The first people appointed with specific responsibility for improving the lot of the employees were welfare officers who saw there role as dispensing benefits to the deserving and unfortunate employees. The motivation was the christian charity of paternalist employers who provided these comforts, partly because employees deserved them, but mainly because he was willing to provide them. The Humane Bureaucrat The first 2 phases were concerned predominantly with the physical environment of the work and the amelioration of hardship among “the workers” .
As organisations increased there size, specialisation was emerging in the management levels as well as on the shop floor. This led to the growth of personnel work on staffing the organisation, with great concern about role specification, selection. Training and placement. The consensus negotiator Personnel managers next added expertise in bargaining to there repetoire of skills. Where the personnel manager could at best be described as a remembrancer of the employees the trader union official could be their accredited representative. Organization man
Then came a development of the humane bureaucracy phase into preoccupation with the effectiveness of the organization as a whole, which should have clear objectives and a wide spread commitment among organisation members to those objectives. The approach was also characterised by candour between members and a form of operation supporting the integrity of the individual and providing opportunities for personal growth. Manpower Analyst The last distinct historical stereotype was the manpower analyst. The humane bureaucrat was concerned to get a good fit between a particular worker and a particular job: Employees were individuals.
Next I will give a brief outline of the different eras in the development of the Hr manager in Ireland. 1940s and 1950s: The Welfare Stage It is difficult to pinpoint exactly when personnel management first appeared in Ireland. Barrington (1980:90) indicates that a personnel function had been established in the civil service after the First World War, but its official recognition in the private sector is probably best dated from the setting up of an Irish branch of the Institute of Labour Management, the forerunner of the Institute of Personnel Management (IPM), in Dublin in 1937.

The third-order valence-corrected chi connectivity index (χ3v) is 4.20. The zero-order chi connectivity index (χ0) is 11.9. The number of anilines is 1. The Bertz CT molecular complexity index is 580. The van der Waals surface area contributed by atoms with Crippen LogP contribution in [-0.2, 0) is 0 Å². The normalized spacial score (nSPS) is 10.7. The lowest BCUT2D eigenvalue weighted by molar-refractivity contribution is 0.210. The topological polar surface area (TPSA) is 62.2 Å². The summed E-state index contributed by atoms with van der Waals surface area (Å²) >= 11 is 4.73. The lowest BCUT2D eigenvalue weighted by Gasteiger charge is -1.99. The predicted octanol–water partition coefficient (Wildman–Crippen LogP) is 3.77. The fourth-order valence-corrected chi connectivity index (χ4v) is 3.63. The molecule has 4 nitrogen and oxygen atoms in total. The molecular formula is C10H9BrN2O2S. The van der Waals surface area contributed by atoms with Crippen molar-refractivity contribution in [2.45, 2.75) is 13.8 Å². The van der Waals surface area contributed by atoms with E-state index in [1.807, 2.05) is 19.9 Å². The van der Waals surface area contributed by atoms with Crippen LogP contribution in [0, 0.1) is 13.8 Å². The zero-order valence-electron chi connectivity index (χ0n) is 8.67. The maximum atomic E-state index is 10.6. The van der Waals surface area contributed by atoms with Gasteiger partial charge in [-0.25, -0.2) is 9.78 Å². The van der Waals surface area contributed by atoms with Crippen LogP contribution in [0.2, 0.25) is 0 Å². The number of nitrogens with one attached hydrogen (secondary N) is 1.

The meetings of the Institute of Labour Management were held in the recreation hall attached to the Jacob's Biscuit Factory and were attended by a small group of individuals, mainly women, who acted as welfare supervisors in Dublin factories such as Wills, Maguire and Patersons, Williams and Woods and Jacob's. These companies had strong Quaker traditions and were concerned with the health and well-being of their employees. The second issue which emerges from an analysis of the foundations of personnel management is its dominance in the early years by women.
This appears to have resulted in difficulties for both men and women intent on careers in personnel management. For men there was the worry of developing a career in a profession with a female image. However, for many men this dilemma was resolved by the industrial relations focus which was to emerge in the 1970s in which bargaining and negotiating with trade unions became very much a male preserve and one with a much more dynamic image. For women the incursion of men into personnel management has created long-term problems.
The 1960s: Growth and DevelopmentPersonnel management grew slowly in the 1950s and 1960s in Ireland; then as now the fate of personnel function was inextricably entwined with economic developments The 1970s: The Industrial Relations EraPersonnel management grew steadily during the late 1960s and early 1970s. A survey by the Irish Management Institute (Gorman et al. , 1974) estimated that the number of personnel managers working in firms with over 20 employees increased from around 100 to about 400 between 1964 and 1973.
Throughout the 1970s this growth continued so that by 1981 there were an estimated 770 private sector firms with a designated personnel office. The main areas of activity associated with the personnel function were outlined in a submission by the IPM to the Commission: manpower planning; recruitment and selection; employee evaluation, training and development, career development promotion etc. ; remuneration and benefits; industrial relations (i. e. policy and practices in relationships with unions and union representatives, procedure agreements covering recognition, disputes, grievances, redundancy, etc. negotiations with full-time officials and with shop stewards); employee communications and consultation; organisation development (i. e. organisation and job design, various approaches to securing higher employee involvement and motivation, opinion surveys and survey feedback, etc. ); personnel administration - contracts, attendance, turnover, medical and welfare facilities, safety at work, employee performance indices etc. The 1980s: Cost CutterBy the 1980s, personnel departments were well established in Irish organisations.